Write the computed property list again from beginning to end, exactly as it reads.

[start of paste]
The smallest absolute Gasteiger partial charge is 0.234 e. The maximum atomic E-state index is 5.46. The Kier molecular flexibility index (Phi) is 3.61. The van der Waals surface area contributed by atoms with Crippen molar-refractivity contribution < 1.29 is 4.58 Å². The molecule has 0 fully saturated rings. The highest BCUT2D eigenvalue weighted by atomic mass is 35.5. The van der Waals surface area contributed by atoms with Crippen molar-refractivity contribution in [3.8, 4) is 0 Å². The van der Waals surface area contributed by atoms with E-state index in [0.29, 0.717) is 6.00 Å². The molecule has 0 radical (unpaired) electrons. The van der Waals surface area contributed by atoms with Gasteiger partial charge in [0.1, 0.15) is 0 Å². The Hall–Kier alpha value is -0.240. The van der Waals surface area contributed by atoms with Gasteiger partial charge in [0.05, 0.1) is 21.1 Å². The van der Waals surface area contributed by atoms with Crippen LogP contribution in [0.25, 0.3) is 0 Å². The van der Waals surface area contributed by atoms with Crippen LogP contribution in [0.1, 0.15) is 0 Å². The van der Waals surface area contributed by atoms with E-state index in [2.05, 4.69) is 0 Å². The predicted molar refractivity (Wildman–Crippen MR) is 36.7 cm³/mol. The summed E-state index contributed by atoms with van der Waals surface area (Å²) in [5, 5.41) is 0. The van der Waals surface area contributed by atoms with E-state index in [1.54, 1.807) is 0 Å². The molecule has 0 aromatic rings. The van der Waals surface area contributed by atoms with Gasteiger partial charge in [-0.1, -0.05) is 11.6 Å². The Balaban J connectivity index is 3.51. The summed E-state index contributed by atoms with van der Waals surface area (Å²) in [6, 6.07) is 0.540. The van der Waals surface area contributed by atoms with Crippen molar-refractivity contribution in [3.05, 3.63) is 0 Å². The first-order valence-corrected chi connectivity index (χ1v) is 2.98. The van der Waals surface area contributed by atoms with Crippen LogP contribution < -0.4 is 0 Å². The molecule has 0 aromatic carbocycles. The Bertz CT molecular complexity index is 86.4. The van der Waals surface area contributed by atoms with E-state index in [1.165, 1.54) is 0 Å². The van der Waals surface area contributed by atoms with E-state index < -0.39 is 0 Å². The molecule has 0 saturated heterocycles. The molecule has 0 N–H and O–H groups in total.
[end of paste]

The smallest absolute Gasteiger partial charge is 0.234 e. The maximum atomic E-state index is 5.46. The Kier molecular flexibility index (Phi) is 3.61. The van der Waals surface area contributed by atoms with Crippen molar-refractivity contribution < 1.29 is 4.58 Å². The molecule has 0 fully saturated rings. The highest BCUT2D eigenvalue weighted by atomic mass is 35.5. The van der Waals surface area contributed by atoms with Crippen molar-refractivity contribution in [3.8, 4) is 0 Å². The van der Waals surface area contributed by atoms with E-state index in [0.29, 0.717) is 6.00 Å². The molecule has 0 radical (unpaired) electrons. The van der Waals surface area contributed by atoms with Gasteiger partial charge in [0.1, 0.15) is 0 Å². The Hall–Kier alpha value is -0.240. The van der Waals surface area contributed by atoms with Gasteiger partial charge in [0.05, 0.1) is 21.1 Å². The van der Waals surface area contributed by atoms with Crippen LogP contribution in [0.25, 0.3) is 0 Å². The van der Waals surface area contributed by atoms with Crippen LogP contribution in [0.1, 0.15) is 0 Å². The van der Waals surface area contributed by atoms with E-state index in [2.05, 4.69) is 0 Å². The predicted molar refractivity (Wildman–Crippen MR) is 36.7 cm³/mol. The summed E-state index contributed by atoms with van der Waals surface area (Å²) in [5, 5.41) is 0. The van der Waals surface area contributed by atoms with E-state index in [1.54, 1.807) is 0 Å². The molecule has 0 aromatic rings. The van der Waals surface area contributed by atoms with Gasteiger partial charge in [-0.1, -0.05) is 11.6 Å². The Balaban J connectivity index is 3.51. The summed E-state index contributed by atoms with van der Waals surface area (Å²) in [6, 6.07) is 0.540. The van der Waals surface area contributed by atoms with Crippen molar-refractivity contribution in [3.05, 3.63) is 0 Å². The first-order valence-corrected chi connectivity index (χ1v) is 2.98. The van der Waals surface area contributed by atoms with Crippen LogP contribution < -0.4 is 0 Å². The molecule has 0 aromatic carbocycles. The Bertz CT molecular complexity index is 86.4. The van der Waals surface area contributed by atoms with E-state index in [1.165, 1.54) is 0 Å². The van der Waals surface area contributed by atoms with E-state index < -0.39 is 0 Å². The molecule has 0 saturated heterocycles. The molecule has 0 N–H and O–H groups in total.